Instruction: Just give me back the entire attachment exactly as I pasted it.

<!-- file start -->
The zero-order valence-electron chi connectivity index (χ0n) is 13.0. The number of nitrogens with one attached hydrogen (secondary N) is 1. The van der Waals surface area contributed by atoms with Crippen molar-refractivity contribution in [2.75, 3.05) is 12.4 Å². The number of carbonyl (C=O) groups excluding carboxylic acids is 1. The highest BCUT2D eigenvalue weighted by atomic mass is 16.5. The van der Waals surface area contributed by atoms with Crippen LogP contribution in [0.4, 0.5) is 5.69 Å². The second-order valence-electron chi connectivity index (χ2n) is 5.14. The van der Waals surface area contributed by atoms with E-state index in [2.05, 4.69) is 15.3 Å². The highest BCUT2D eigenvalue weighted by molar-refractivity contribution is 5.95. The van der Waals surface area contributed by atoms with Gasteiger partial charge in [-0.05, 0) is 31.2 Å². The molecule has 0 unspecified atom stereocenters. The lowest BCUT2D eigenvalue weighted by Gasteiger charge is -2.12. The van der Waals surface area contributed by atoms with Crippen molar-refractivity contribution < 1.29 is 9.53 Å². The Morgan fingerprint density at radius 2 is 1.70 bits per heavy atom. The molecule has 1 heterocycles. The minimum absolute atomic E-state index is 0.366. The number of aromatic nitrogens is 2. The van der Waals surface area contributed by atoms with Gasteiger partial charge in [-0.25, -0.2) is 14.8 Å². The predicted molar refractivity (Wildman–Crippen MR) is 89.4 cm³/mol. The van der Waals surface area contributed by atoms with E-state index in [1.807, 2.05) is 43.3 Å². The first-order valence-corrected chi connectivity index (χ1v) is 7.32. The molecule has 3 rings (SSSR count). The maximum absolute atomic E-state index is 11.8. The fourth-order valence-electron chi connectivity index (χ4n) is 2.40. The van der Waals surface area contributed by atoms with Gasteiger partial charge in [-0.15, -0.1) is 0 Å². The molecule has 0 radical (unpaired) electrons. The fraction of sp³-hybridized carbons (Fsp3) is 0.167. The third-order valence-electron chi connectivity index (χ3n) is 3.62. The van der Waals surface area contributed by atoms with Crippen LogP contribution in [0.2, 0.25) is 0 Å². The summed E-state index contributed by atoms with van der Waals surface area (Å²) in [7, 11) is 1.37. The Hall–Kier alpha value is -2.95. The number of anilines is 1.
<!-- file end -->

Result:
The zero-order valence-electron chi connectivity index (χ0n) is 13.0. The number of nitrogens with one attached hydrogen (secondary N) is 1. The van der Waals surface area contributed by atoms with Crippen molar-refractivity contribution in [2.75, 3.05) is 12.4 Å². The number of carbonyl (C=O) groups excluding carboxylic acids is 1. The highest BCUT2D eigenvalue weighted by atomic mass is 16.5. The van der Waals surface area contributed by atoms with Crippen LogP contribution in [0.4, 0.5) is 5.69 Å². The second-order valence-electron chi connectivity index (χ2n) is 5.14. The van der Waals surface area contributed by atoms with E-state index in [2.05, 4.69) is 15.3 Å². The highest BCUT2D eigenvalue weighted by molar-refractivity contribution is 5.95. The van der Waals surface area contributed by atoms with Gasteiger partial charge in [-0.05, 0) is 31.2 Å². The molecule has 0 unspecified atom stereocenters. The lowest BCUT2D eigenvalue weighted by Gasteiger charge is -2.12. The van der Waals surface area contributed by atoms with Crippen molar-refractivity contribution < 1.29 is 9.53 Å². The Morgan fingerprint density at radius 2 is 1.70 bits per heavy atom. The molecule has 1 heterocycles. The minimum absolute atomic E-state index is 0.366. The number of aromatic nitrogens is 2. The van der Waals surface area contributed by atoms with Gasteiger partial charge in [-0.25, -0.2) is 14.8 Å². The predicted molar refractivity (Wildman–Crippen MR) is 89.4 cm³/mol. The van der Waals surface area contributed by atoms with E-state index in [1.807, 2.05) is 43.3 Å². The first-order valence-corrected chi connectivity index (χ1v) is 7.32. The molecule has 3 rings (SSSR count). The maximum absolute atomic E-state index is 11.8. The fourth-order valence-electron chi connectivity index (χ4n) is 2.40. The van der Waals surface area contributed by atoms with Gasteiger partial charge in [-0.15, -0.1) is 0 Å². The molecule has 0 radical (unpaired) electrons. The fraction of sp³-hybridized carbons (Fsp3) is 0.167. The third-order valence-electron chi connectivity index (χ3n) is 3.62. The van der Waals surface area contributed by atoms with Crippen LogP contribution in [0.2, 0.25) is 0 Å². The summed E-state index contributed by atoms with van der Waals surface area (Å²) in [7, 11) is 1.37. The Hall–Kier alpha value is -2.95. The number of anilines is 1.